I find it amusing that the US Postal Service insists on spelling our Everhart Road, Everhardt.

We have some very odd names on our streets here in Corpus and they have sent me at various times on a hunt for the names behind the names. Apparently I am not the only one. Murphy Givens, an author who writes for our local paper among other things, has written more than one column about our street names.
He writes that most of our streets were named for people. This isn’t an unusual circumstance and many have been changed over the years, some for good reason, some by arbitrary decision.
I especially like the fact the unofficial citizens won out on one name change…”Members of the City Council have always been the greatest threat to historic street names. They were in 1912 when they changed Tancahua Street to Pleasant Street and Carancahua to Liberty. You can still find tile insets with the Liberty Street name on Carancahua. The names were changed on April 5, 1912, then changed back on Sept. 12, 1913, because people didn’t like the new names.” The original names, BTW, were Indian tribes indigenous to the area which makes it appropriate and meaningful to leave the names alone. What the name itself means is a mystery.
But sometimes it is good to change street names. Laguna was named for a slough that ran from the bay. The name was changed to Sartain to honor John Sartain, a Corpus Christi policeman slain by a sniper in 1971. The sniper was convicted.
Another, fallen under different circumstances, law-enforcement officer who has a street named for him was City Marshal Elias Tyre Mussett, killed in 1892. Some say in the line of duty, but really he was shot by one of his own policemen, John T. Parker. They had twice run against each other for the Marshal job. Mussett won and there was known to be enmity between the two.
Davis Street was named for a Governor but changed to Brownlee to honor Texas native, William John Brownlee (colorfully known as Billy Jack) who was killed at Pearl Harbor, Dec. 7, 1941.
Twigg Street is still here, running past the Omni Hotel’s valet entrance. It did lose a letter in translation however. The street was named for David Twiggs, a US Army soldier. Twiggs became a brigadier general as a consequence of his service in the war with Mexico. In 1846 Twiggs led Zachary Taylor’s Army on its advance from North Texas to the Rio Grande and commanded the right wing during the Army’s successful battle with Santa Ana’s forces at Palo Alto.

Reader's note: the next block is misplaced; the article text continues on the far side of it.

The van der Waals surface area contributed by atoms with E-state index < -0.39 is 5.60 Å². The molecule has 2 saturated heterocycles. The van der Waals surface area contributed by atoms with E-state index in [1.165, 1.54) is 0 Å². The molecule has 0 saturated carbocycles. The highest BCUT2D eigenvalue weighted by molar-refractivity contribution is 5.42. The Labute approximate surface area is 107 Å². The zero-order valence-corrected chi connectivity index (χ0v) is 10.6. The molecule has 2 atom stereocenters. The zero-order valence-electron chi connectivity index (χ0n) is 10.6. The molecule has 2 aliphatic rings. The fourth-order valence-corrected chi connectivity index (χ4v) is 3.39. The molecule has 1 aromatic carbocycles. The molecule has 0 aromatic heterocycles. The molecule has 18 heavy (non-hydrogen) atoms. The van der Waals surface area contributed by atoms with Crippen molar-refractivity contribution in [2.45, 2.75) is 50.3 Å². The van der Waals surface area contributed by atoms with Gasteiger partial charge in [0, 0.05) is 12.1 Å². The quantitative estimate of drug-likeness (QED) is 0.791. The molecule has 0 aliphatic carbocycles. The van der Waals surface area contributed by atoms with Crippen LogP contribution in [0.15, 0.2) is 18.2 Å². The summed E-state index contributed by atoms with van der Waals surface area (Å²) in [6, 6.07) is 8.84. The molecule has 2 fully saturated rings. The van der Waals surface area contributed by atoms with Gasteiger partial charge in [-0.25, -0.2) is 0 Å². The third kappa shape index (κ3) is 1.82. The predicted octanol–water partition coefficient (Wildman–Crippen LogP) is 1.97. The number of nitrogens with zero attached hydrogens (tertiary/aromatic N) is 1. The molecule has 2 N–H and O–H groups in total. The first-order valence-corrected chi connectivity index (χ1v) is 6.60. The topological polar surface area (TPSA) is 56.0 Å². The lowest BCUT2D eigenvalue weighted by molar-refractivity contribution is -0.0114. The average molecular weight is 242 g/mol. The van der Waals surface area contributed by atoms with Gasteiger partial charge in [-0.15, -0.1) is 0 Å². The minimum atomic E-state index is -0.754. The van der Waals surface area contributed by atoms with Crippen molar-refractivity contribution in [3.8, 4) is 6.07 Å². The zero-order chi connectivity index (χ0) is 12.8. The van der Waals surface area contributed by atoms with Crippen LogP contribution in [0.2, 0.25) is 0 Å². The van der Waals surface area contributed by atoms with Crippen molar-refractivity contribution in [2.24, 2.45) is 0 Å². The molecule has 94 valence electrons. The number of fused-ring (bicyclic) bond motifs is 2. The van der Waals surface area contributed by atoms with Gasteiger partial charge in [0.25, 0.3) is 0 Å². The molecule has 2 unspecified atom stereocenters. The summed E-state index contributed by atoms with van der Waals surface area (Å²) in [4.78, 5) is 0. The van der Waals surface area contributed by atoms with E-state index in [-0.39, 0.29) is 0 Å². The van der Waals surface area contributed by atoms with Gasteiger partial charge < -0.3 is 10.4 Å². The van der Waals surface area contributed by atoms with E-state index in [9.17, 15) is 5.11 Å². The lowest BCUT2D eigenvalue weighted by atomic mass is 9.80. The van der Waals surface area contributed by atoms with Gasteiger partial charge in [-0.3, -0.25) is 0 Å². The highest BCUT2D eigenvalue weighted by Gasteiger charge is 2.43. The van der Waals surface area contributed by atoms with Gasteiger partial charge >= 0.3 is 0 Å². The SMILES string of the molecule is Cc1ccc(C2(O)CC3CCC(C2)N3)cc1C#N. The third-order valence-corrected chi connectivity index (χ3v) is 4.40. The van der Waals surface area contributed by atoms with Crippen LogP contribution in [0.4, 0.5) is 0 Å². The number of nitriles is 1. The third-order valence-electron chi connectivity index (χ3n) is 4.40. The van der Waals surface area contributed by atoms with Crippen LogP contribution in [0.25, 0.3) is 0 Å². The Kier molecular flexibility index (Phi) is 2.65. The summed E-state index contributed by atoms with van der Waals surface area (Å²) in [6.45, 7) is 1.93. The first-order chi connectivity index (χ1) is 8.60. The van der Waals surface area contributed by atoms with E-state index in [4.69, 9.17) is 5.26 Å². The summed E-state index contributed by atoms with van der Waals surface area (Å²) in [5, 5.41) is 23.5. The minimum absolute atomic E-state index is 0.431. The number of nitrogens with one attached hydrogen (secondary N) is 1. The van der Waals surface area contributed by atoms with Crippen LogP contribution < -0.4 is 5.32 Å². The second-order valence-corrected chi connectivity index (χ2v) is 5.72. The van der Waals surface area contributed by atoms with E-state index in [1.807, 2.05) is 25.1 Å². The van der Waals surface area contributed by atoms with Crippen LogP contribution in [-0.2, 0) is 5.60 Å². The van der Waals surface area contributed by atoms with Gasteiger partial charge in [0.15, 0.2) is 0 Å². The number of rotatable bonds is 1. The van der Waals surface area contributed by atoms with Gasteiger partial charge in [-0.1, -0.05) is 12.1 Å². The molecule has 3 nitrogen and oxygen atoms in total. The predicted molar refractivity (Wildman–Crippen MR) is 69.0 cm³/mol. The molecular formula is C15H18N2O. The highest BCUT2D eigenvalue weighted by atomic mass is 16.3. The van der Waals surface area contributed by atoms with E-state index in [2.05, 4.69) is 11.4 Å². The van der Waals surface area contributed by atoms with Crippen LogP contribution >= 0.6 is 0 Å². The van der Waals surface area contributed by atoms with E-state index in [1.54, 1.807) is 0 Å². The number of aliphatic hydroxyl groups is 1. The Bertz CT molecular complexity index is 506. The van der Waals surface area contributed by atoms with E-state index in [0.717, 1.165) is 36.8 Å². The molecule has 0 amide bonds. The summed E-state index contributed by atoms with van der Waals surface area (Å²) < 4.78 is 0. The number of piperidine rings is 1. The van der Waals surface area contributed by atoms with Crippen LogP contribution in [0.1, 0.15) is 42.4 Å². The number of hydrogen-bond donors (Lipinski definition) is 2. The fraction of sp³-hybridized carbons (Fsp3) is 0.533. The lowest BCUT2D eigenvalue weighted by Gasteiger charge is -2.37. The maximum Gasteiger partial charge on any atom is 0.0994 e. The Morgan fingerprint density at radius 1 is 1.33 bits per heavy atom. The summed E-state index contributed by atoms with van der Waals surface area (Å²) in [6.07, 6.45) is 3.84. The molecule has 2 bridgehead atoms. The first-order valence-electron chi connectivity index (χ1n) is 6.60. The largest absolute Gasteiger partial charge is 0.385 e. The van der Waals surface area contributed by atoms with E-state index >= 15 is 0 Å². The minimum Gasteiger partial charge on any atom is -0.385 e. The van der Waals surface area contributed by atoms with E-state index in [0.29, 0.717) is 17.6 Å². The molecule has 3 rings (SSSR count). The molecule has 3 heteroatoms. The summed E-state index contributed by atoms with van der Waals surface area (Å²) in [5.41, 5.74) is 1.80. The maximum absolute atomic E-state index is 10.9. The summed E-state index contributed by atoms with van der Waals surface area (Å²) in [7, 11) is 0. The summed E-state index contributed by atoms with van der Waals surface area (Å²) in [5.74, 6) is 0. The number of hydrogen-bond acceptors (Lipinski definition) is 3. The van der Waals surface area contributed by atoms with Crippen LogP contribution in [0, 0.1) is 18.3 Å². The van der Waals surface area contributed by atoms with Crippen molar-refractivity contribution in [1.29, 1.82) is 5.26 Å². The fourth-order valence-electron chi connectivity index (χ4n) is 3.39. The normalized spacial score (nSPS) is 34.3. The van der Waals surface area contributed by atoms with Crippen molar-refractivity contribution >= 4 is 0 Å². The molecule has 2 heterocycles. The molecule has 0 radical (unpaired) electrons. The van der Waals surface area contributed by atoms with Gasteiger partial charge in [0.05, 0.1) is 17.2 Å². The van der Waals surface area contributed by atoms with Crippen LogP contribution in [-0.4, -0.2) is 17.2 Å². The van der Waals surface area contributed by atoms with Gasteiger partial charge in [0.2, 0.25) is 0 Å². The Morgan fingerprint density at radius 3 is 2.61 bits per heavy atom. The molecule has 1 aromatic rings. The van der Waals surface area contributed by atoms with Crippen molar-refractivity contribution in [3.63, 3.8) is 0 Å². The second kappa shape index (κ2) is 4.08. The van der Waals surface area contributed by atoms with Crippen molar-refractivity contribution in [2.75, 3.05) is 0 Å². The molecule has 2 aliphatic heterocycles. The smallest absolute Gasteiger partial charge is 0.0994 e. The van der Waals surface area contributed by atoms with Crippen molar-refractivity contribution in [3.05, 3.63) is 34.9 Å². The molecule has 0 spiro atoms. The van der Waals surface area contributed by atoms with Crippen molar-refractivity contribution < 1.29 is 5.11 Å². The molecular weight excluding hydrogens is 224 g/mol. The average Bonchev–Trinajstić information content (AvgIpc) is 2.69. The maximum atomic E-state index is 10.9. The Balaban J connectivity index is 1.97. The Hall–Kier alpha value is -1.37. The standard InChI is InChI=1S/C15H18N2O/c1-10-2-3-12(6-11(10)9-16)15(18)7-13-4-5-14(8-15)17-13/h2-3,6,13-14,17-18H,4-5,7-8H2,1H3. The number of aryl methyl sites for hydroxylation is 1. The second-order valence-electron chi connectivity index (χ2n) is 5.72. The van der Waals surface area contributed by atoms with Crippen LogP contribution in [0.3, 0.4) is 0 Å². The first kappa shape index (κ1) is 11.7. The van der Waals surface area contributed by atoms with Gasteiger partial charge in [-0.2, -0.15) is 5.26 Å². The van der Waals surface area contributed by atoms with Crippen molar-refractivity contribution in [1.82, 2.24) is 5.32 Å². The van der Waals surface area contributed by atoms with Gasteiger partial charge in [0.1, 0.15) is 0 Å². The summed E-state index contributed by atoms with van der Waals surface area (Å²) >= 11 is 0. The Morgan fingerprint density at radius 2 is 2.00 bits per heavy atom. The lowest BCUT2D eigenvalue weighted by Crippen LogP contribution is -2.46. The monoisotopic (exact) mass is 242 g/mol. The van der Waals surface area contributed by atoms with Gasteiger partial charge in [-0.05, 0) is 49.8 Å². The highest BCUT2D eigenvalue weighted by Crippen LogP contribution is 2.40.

Once upon a time Corpus Christi had a Tiger Street. Henry Kinney, the city’s founder it seems liked animal names. Tiger Street is now North Broadway which runs parallel to the Harbor Bridge until it reaches the water. Digressing from the street names I looked into Henry Kinney and found a “ghost town with an address” right here in city limits. Evidently someone else has looked into this history, too. We have a new housing development called Nuecestown Estates going up at the southern edge of Corpus.

NuecestownTXHistoricalMarkerWillBeauchampHarbor-Bridge1_LGfilename-t-34-and-t-44What with Naval Air Station, Corpus Christi parked firmly beside our bay, it is natural that Navy influence is seen in Saratoga, Lexington, Yorktown. Rodd Field Road was originally called Langley, but it was changed to honor Herbert C. Rodd, a naval aviation pioneer. Lexington Boulevard was renamed South Padre Island Drive in 1966. It is the main drag entering the city and leading across the causeway to the Island.

I find it amusing that the US Postal Service insists on spelling our Everhart Road, Everhardt.

I met Murphy once at a play at a local theater. I forget which play, but Murphy is unforgettable. He has a Texas-wide grin, an infectious laugh and has written that indeterminate number, I-don’t-know-how-many, books, all relating to history and recollections. Some are photographic collections. It’s the sort of thing I would have done if he hadn’t beaten me to it.

I worked at a museum at Balboa Park in San Diego one year cataloguing shelves and shelves of old stuff pertaining to the history of San Diego. This was small stuff, clothes, pitchers, dinnerware, that sort of thing. Nothing so solid and impressive as a street or a building.


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